He tells PetaPixel that it was not only challenging because of the subject matter, but because of the length of time and the inherent danger of exposure. Morenatti says that the work for this series lasted the entire time the pandemic raged in Spain — almost a year.
“At first, we were unaware of the properties of the virus and I remember that we were all very afraid when we entered the home of those elderly people, some of whom were infected with the disease,” Morenetti recalls. “Neither the nurses nor I had adequate protective suits, so we used large garbage plastic bags to make our own PPE suits. We worked with great uncertainty and fear, I remember.”
Morenatti says the idea of bringing the virus home terrified him daily.
“Every day, when I returned from photographing the sick and dead from COVID, I underwent a total disinfection plan and confined myself to my own home without having any contact with my children and my wife. The house was divided for months into the ‘clean part’ where they lived and the ‘dirty area’ where I lived for that period,” he says.
“I remember in the past, when I was really risking my life to get my photographs, I still didn’t know what being a father meant — I didn’t even think that one day I would have children. But when you have your first baby in your arms, then something changes inside of you forever. I think my children have made me a better person and also more vulnerable, because I want to see them grow up, that makes me a more conservative photographer. This pandemic has further marked that vulnerability due to the fear of infecting my kids through some of my coverage — that took my sleep away from the months I was covering this pandemic.”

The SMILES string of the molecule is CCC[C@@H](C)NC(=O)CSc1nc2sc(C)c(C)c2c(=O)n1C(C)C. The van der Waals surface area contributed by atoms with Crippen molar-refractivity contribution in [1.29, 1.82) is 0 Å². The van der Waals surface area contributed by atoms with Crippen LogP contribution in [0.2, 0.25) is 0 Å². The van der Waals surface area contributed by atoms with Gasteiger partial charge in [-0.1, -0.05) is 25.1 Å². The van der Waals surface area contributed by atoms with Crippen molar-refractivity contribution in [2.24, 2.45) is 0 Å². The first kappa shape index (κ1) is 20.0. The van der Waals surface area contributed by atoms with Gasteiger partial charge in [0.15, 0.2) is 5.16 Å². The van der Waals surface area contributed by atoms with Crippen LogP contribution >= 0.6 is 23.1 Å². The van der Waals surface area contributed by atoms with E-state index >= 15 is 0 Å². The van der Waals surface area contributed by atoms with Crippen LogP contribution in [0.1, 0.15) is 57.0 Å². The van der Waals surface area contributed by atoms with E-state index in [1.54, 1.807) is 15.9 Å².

Morenatti has been working as a photojournalist since 1989 and has extensive experience as a war zone photographer and worked with the Associated Press in Afghanistan, Pakistan, Israel, and Palestinian territories. In 2009, he was injured in a bomb blast.
Despite that experience, Morenatti says that his time documenting the effects of the pandemic was the source of fear wholly different than what he experienced in war.